Industry experts call for 'comprehensive' triple lock review

Industry experts have warned that dropping the triple lock earnings limit link could set a “dangerous precedent” that pensioners are a target for cost savings, stating that a comprehensive review of pensioner support is needed, rather than a "knee-jerk reaction”.

The comments were made following reports in The Telegraph that the government is planning to temporarily water down the triple lock, potentially by removing the earnings limit link or by adopting a two-year average for earnings rises.

This comes amid growing pressure for the government to take action on the triple lock, with recent earnings growth figures from the Office for National Statistics (ONS) raising further questions over its affordability.

However, former pensions minister, Baroness Ros Altmann, highlighted the plan to potentially remove the promised protection in relation to average earnings as “disappointing”, urging the Chancellor to "think again".

Altmann warned that it is important that the country does not keep using pensions as a “political target to raid”, stressing that stability and protection are “so important for our older generations”.

She stated: “The triple lock had already outlived its usefulness by 2016 as it was applied to the full new state pension while only the old basic state pension was triple-locked, with the other elements tied to prices.

“So it did need to be reconsidered, but that should take place with careful consideration and perhaps reverting to a double lock, but the 2.5 per cent is an arbitrary figure which is difficult to justify on economic or social grounds. “

Indeed, Altmann warned that abandoning the earnings link could set a “dangerous precedent” as the UK has a “hugely divided pensioner population” and "the lowest state pension in the developed world", meaning that pensioners need proper protection.

“There is a need for a comprehensive review of all aspects of state support for pensioners, but this should be done in a thoughtful and considered manner, rather than as a knee-jerk reaction to one year’s numbers,” she stated.

This was echoed by Hargreaves Lansdown senior pensions and retirement analyst, Helen Morrissey, who agreed that whether the government decides to break its manifesto pledge to maintain the lock, “it is clear there needs to be a review of the state pension and the triple lock’s role within it”.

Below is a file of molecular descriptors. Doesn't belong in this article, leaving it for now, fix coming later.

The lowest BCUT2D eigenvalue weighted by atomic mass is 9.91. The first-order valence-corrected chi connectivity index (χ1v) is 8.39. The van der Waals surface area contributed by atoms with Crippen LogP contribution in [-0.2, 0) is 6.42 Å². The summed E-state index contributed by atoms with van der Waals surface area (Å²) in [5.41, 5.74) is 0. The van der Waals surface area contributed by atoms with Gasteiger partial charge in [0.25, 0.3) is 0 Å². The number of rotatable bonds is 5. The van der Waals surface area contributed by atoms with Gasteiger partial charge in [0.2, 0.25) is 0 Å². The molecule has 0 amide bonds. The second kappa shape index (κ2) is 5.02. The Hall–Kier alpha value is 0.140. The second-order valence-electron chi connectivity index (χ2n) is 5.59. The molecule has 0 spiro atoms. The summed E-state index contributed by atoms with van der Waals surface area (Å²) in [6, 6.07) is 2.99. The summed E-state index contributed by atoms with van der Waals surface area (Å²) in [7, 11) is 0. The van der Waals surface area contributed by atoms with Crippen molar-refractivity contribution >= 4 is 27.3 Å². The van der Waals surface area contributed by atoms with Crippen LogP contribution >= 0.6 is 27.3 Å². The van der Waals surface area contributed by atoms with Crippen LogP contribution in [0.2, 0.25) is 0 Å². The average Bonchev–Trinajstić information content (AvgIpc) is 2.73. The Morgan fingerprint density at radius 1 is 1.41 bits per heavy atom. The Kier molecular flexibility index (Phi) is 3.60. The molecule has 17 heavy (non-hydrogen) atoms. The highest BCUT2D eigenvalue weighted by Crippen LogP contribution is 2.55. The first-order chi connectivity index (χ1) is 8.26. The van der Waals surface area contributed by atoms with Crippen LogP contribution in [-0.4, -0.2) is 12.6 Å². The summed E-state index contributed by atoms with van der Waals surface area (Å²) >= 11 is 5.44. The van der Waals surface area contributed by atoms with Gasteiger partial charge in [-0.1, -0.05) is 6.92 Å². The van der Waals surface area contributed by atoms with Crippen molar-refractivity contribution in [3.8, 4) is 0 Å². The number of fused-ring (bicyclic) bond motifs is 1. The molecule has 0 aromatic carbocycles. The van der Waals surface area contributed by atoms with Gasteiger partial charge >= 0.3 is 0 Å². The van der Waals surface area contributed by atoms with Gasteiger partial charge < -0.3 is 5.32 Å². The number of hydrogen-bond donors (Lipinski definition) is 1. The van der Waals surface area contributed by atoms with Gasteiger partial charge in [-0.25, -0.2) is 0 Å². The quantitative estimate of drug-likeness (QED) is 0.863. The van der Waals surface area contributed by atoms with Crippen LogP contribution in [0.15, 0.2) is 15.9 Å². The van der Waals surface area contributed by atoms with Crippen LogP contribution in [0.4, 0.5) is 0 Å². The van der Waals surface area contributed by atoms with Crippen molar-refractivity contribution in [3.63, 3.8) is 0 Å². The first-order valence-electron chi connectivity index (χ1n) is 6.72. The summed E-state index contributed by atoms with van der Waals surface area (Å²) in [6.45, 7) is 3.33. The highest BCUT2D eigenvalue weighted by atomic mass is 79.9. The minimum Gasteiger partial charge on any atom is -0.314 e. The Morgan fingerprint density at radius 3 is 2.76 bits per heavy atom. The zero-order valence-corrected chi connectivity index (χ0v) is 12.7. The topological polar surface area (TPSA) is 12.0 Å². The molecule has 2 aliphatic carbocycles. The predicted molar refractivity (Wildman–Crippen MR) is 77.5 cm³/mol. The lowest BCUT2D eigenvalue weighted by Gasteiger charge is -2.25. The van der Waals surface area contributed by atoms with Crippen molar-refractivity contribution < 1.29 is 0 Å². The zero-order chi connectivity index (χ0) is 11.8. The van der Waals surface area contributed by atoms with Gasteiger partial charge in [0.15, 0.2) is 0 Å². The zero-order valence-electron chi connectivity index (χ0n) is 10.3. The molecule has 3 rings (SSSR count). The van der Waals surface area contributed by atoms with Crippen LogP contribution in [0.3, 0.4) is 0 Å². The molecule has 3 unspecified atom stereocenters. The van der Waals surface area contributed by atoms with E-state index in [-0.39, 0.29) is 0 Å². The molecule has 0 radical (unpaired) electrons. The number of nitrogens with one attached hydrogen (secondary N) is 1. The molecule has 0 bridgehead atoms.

“As the UK economy recovers from the pandemic the last thing the government needs is an inflation busting 8 per cent rise in state pension next year courtesy of the triple lock,” she stated.

“The triple lock has done much to improve the income of pensioners with the independent Cridland review noting it had repaired much of the erosion in the value of state pensions and that if left as it is it could be open to allegations of intergenerational unfairness in the future.

“It is time to look at the state pension and ask whether the triple lock is the best way to maintain its value long-term while striking a balance between taxpayers and pensioners.”

Quilter head of retirement policy, Jon Greer, however, said that whilst positing such a temporary change could be a “political minefield, it is right to correct the earnings growth anomaly”.

He continued: “The Prime Minister looks set to diffuse the ticking time bomb that is the triple lock by moving either to a two-year average for earnings growth or removing the earnings link entirely.

“Wages are not on the rise now because the economy is booming. They are in fact increasing rapidly purely due to technical factors, including the fact that the furlough scheme artificially supressed wages last year.

“To give pensioners an almost double-digit boost to their incomes, purely as a result of a technicality which stemmed from millions of people in the UK reducing their hours or stopping work altogether would seem obtuse from an intergenerational fairness perspective.

“Using a two-year average figure will save the government £4.1bn compared with if they continued with an 8 per cent increase. Using a 2.5 per cent figure would save £5bn compared to the 8 per cent increase. The extra £0.9bn saving may well appeal to Sunak.”

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